We’ve seen this before, in Henrietta Lacks’ stolen cells and in J. Marion Sim’s experiments on African-American slaves, where bodies of color are exploited to serve needs other than their own. It’s also explored as an issue in modern-day movies like Transfer, a 2010 German film in which an elderly white couple pays a service to download their minds into young, black African bodies in order to regain their youth and vitality.

In the face of a past and present which selectively devalues the lives of some at the expense of others, what’s the best way to make reproductive technology more equal?

Can technology help women of color imagine new ways to assert control over their survival, their bodies, and their reproductive freedom?

A pregnant figure in silhouette.
Image credit: Jerry Lai // CC BY-SA 2.0

The United States is changing. It’s projected that white people in the country will become a minority in about 30 years. Fewer white Americans are being born than are dying, while more babies of color are U.S.-born. Over half of all children under the age of 5 in the States are people of color.

There are rumblings in the media that this trend (coupled with increasing numbers of interracial marriages and births) will signal the end of racism–as if merely combining or increasing numbers might solve the issue of white supremacy. The children may be our future, but I also believe that we are more than able to project our current hierarchical baggage onto them, especially if we fail to be thoughtful about the use of current and emerging technologies. The remaining effects of colonialism and historical oppression still affect people of color worldwide, especially through the use of supposedly neutral technology.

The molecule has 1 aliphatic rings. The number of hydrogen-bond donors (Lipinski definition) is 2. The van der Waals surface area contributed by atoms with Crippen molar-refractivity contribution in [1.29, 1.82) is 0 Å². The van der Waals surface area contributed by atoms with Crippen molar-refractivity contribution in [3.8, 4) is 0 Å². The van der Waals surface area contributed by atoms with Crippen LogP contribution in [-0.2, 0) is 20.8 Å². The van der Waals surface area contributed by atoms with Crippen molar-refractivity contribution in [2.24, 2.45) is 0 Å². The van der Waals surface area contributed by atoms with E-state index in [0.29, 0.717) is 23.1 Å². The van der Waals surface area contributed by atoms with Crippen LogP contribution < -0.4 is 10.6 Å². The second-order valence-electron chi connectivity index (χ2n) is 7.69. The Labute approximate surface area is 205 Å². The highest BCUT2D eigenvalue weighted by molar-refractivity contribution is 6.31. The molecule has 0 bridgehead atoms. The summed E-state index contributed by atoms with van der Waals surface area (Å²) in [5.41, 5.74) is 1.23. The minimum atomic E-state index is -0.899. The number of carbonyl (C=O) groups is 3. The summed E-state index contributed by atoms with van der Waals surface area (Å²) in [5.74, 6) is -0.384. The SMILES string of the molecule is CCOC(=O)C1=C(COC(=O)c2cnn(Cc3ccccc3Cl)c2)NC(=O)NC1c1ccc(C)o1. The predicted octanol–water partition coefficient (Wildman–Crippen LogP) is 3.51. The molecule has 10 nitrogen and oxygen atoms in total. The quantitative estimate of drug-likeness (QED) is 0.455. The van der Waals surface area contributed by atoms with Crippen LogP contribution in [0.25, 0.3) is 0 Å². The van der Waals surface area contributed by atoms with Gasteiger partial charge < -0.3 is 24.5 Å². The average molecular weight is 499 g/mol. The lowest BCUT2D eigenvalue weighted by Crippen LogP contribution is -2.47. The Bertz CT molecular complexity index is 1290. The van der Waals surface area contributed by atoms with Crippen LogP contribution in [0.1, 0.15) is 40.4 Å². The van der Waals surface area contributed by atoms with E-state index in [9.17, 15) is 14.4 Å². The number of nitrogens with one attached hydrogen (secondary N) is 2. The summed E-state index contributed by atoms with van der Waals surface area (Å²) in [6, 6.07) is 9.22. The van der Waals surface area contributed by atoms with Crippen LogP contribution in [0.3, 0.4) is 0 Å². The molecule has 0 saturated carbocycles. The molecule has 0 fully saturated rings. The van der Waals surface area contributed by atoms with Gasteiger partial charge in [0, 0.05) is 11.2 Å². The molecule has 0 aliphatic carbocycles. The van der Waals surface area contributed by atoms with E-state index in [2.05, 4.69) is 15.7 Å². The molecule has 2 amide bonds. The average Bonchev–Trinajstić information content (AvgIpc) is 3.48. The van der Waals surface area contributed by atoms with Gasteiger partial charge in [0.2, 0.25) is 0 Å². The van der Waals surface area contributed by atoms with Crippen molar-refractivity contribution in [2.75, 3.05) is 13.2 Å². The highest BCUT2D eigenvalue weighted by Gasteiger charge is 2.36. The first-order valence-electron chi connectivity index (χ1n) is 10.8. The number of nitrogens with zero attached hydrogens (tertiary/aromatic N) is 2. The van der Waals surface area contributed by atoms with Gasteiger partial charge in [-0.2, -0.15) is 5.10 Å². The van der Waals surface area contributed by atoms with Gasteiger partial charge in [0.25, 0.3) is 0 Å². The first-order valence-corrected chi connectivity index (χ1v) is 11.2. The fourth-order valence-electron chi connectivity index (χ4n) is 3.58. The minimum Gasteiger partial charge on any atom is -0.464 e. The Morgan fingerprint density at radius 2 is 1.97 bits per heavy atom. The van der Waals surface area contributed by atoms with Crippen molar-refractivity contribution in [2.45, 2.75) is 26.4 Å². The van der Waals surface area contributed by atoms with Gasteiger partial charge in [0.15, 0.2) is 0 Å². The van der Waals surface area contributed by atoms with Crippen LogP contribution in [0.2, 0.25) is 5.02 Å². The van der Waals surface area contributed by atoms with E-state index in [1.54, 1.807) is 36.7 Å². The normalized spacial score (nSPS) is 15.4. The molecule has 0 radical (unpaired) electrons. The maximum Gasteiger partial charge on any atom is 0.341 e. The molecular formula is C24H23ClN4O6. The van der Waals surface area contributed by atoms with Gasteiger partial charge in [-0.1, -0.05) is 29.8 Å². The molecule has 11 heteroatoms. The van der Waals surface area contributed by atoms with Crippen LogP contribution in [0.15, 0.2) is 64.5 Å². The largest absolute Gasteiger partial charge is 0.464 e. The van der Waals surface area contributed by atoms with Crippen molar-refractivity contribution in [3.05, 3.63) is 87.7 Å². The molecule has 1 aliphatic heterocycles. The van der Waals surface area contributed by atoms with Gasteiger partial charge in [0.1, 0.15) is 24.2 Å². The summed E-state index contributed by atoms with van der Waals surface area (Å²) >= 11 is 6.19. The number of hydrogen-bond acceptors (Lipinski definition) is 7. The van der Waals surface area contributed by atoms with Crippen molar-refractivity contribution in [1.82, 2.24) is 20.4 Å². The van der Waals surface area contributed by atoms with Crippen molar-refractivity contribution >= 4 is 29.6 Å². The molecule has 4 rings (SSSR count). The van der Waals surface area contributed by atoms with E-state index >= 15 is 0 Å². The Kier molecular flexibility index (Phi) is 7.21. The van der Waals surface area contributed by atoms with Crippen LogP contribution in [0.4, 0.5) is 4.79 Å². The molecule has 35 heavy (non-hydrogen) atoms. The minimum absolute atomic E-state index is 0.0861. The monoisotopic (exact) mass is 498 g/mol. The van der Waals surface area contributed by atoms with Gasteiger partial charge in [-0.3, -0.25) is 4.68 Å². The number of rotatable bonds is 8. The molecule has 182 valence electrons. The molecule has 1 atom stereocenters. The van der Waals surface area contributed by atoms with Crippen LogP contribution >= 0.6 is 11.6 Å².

Despite current birth trends, there is certainly social pressure against the reproduction of babies of color, particularly for black women. The stereotype of the “welfare queen,” who has children only to receive state money, often gets applied here. Meanwhile, black women face the pressure of a statistically increased likelihood that their offspring will endure harm by the state; that is to say, black women are afraid to have children, lest they die at the hands of the local police or find themselves in the clutches of a flawed legal system.

These women are the producers of black bodies, but at every turn their desires to have children are attacked in a way unique to people who look like them. Babies of color, hailed as innocent and full of our purest hopes, will have a prominent place in our future–yet ensuring their existence and survival in the present seems difficult. We have work to do to guarantee that they inherit an equitable world.


Afrofuturism is one way for us to envision a less prejudiced use of both existing and emerging technologies. Ytasha Womack, author of Afrofuturism: The World of Black Sci-Fi and Fantasy, explained the value of Afrofuturist art, literature, and music like this:

[Afrofuturism] inspire[s] people to take more agency in their lives, and actually think about the future–and in some cases, actually think about technology and feel comfortable being in that space “¦ [by] challenging norms, and actually embracing ideas that come to them.

Here are some examples of black women artists creating work this way right now, pushing the boundaries of control over technology and its relationship to their bodies:

1. The video for Missy Elliott’s “The Rain (Supa Dupa Fly)” is often appraised as showing Elliott’s body in the way that she wants it to appear, as a black, plastic cyborg-like contortion that expands and moves in various strange, new ways. Writer Derica Shields spoke on a panel for Rhizome and the ICA about how to interpret it:

“But what I think is happening with the black women cyborg is that the invulnerability is not really geared towards immortality but rather towards survival and the ability to reproduce one’s self without becoming exhausted.”

2. Likewise, Wangechu Mutu’s art often features the cyborg black female body, urging us to imagine the marriage of woman and technology. When asked about her work in an interview with CNN, Mutu responded that it is a celebration of the body in the face of being despised. When pressed further, she said: